Great White Shark 3D
In 2012 William Winram led a Watermen Project expedition to the home of the biggest great white sharks in the world – Guadalupe Island, Mexico. The renowned filmmakers Steve McNicholas and Luke Cresswell captured The Watermen Project’s efforts to study one of the most maligned predators in the world, the great white shark. Without the use of a cage, Winram and his colleagues used the art of freediving to approach the iconic creatures and to study their movement patterns. This work became a key component of McNicholas’ and Cresswell’s IMAX movie Great White Shark 3D which has been seen in countries all around the world and impacted the hearts and minds of many.
In the words of the makers:
“Misrepresented, maligned and misunderstood, the Great White Shark is an iconic predator: the creature we love to fear… GWS will explore the Great White’s place in our imaginations, in our fears, and in the reality of its role at the top of the oceanic food chain…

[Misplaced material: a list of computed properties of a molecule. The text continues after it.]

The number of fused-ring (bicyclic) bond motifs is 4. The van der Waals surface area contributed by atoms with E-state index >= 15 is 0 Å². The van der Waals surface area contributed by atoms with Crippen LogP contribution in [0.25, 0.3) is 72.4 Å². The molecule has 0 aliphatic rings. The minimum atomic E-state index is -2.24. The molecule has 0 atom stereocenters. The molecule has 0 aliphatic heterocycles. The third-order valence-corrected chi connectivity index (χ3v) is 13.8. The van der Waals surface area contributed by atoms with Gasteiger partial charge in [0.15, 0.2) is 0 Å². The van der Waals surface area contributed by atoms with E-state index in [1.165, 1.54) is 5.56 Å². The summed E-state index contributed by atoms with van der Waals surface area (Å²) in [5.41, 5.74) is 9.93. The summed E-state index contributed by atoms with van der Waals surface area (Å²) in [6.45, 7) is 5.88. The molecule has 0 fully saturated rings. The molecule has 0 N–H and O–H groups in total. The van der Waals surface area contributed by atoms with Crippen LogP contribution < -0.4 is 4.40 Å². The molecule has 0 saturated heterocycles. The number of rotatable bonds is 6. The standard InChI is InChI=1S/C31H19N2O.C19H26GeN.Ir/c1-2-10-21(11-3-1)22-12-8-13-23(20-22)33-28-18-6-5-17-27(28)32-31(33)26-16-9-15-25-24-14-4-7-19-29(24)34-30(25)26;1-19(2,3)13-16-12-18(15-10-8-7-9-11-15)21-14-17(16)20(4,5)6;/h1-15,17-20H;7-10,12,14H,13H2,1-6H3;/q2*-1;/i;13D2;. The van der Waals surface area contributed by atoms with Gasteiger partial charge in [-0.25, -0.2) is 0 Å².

Shot on location in South Africa, New Zealand, Mexico and California, the film looks to find the truth behind the mythic creature forever stigmatised by its portrayal in the world’s first blockbuster movie, JAWS.
Great whites pre-date the dinosaurs in evolutionary history, and have evolved to regulate their body temperature and give birth to live pups, much like mammals: yet we fail to look on them with the warmth we might afford land based carnivores such as lions, tigers and bears. GWS aims to reveal the strength and beauty of these animals by looking through the eyes of those who have been touched by their shark encounters.
Great White Shark concludes the oceanic trilogy begun by Wild Ocean and The Last Reef, and brings natures greatest predator to Giant Screen 3D as never before…”
Movie quote from William Winram:
“What most people don’t think about, is that we have been far more dangerous to them, than they have ever been to us.”